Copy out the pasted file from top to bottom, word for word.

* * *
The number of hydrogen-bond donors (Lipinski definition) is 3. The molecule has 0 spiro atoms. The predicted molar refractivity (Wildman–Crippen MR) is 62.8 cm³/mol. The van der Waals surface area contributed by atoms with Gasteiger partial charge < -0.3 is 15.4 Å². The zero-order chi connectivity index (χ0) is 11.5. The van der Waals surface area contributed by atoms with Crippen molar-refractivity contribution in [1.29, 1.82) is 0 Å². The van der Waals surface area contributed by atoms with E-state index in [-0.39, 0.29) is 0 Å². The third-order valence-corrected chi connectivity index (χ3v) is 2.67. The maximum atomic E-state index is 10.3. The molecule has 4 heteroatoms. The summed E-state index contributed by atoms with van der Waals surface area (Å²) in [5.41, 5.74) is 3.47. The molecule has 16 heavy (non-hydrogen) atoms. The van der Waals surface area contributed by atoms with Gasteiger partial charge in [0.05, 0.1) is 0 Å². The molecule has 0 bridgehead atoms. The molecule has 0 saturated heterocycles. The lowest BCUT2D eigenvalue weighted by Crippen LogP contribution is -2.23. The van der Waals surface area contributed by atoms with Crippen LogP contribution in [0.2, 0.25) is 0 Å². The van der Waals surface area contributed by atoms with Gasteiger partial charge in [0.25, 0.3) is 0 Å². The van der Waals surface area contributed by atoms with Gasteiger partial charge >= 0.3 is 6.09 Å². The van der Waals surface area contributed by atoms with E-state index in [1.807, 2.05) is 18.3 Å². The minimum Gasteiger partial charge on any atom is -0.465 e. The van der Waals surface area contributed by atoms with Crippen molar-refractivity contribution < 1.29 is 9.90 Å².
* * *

The number of hydrogen-bond donors (Lipinski definition) is 3. The molecule has 0 spiro atoms. The predicted molar refractivity (Wildman–Crippen MR) is 62.8 cm³/mol. The van der Waals surface area contributed by atoms with Gasteiger partial charge < -0.3 is 15.4 Å². The zero-order chi connectivity index (χ0) is 11.5. The van der Waals surface area contributed by atoms with Crippen molar-refractivity contribution in [1.29, 1.82) is 0 Å². The van der Waals surface area contributed by atoms with E-state index in [-0.39, 0.29) is 0 Å². The third-order valence-corrected chi connectivity index (χ3v) is 2.67. The maximum atomic E-state index is 10.3. The molecule has 4 heteroatoms. The summed E-state index contributed by atoms with van der Waals surface area (Å²) in [5.41, 5.74) is 3.47. The molecule has 16 heavy (non-hydrogen) atoms. The van der Waals surface area contributed by atoms with Gasteiger partial charge in [0.05, 0.1) is 0 Å². The molecule has 0 bridgehead atoms. The molecule has 0 saturated heterocycles. The lowest BCUT2D eigenvalue weighted by Crippen LogP contribution is -2.23. The van der Waals surface area contributed by atoms with Crippen LogP contribution in [0.2, 0.25) is 0 Å². The van der Waals surface area contributed by atoms with Gasteiger partial charge in [0.25, 0.3) is 0 Å². The van der Waals surface area contributed by atoms with Gasteiger partial charge >= 0.3 is 6.09 Å². The van der Waals surface area contributed by atoms with E-state index in [1.807, 2.05) is 18.3 Å². The minimum Gasteiger partial charge on any atom is -0.465 e. The van der Waals surface area contributed by atoms with Crippen molar-refractivity contribution < 1.29 is 9.90 Å².